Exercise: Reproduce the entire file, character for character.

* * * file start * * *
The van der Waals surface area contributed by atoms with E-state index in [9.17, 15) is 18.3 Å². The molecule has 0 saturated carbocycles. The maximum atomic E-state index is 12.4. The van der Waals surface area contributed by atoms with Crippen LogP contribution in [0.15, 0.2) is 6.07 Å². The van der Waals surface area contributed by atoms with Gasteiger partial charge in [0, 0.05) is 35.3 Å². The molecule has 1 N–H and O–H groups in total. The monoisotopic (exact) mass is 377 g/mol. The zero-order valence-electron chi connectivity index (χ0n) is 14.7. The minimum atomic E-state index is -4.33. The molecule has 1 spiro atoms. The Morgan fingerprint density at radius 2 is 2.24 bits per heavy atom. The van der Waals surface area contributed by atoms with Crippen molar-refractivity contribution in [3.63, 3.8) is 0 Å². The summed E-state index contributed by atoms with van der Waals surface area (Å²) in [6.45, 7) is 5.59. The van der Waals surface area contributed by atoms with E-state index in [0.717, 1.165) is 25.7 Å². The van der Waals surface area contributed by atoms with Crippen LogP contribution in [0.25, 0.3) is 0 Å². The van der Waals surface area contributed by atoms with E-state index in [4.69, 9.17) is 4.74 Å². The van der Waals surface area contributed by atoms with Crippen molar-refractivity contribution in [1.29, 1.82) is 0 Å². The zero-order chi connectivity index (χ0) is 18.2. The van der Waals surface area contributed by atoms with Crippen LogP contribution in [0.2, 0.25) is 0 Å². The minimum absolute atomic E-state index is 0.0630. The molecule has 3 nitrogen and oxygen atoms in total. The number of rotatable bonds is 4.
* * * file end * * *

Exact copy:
The van der Waals surface area contributed by atoms with E-state index in [9.17, 15) is 18.3 Å². The molecule has 0 saturated carbocycles. The maximum atomic E-state index is 12.4. The van der Waals surface area contributed by atoms with Crippen LogP contribution in [0.15, 0.2) is 6.07 Å². The van der Waals surface area contributed by atoms with Gasteiger partial charge in [0, 0.05) is 35.3 Å². The molecule has 1 N–H and O–H groups in total. The monoisotopic (exact) mass is 377 g/mol. The zero-order valence-electron chi connectivity index (χ0n) is 14.7. The minimum atomic E-state index is -4.33. The molecule has 1 spiro atoms. The Morgan fingerprint density at radius 2 is 2.24 bits per heavy atom. The van der Waals surface area contributed by atoms with Crippen molar-refractivity contribution in [3.63, 3.8) is 0 Å². The summed E-state index contributed by atoms with van der Waals surface area (Å²) in [6.45, 7) is 5.59. The van der Waals surface area contributed by atoms with E-state index in [0.717, 1.165) is 25.7 Å². The van der Waals surface area contributed by atoms with Crippen LogP contribution in [0.25, 0.3) is 0 Å². The van der Waals surface area contributed by atoms with E-state index in [4.69, 9.17) is 4.74 Å². The van der Waals surface area contributed by atoms with Crippen molar-refractivity contribution in [1.29, 1.82) is 0 Å². The zero-order chi connectivity index (χ0) is 18.2. The van der Waals surface area contributed by atoms with Crippen LogP contribution in [0.2, 0.25) is 0 Å². The minimum absolute atomic E-state index is 0.0630. The molecule has 3 nitrogen and oxygen atoms in total. The number of rotatable bonds is 4.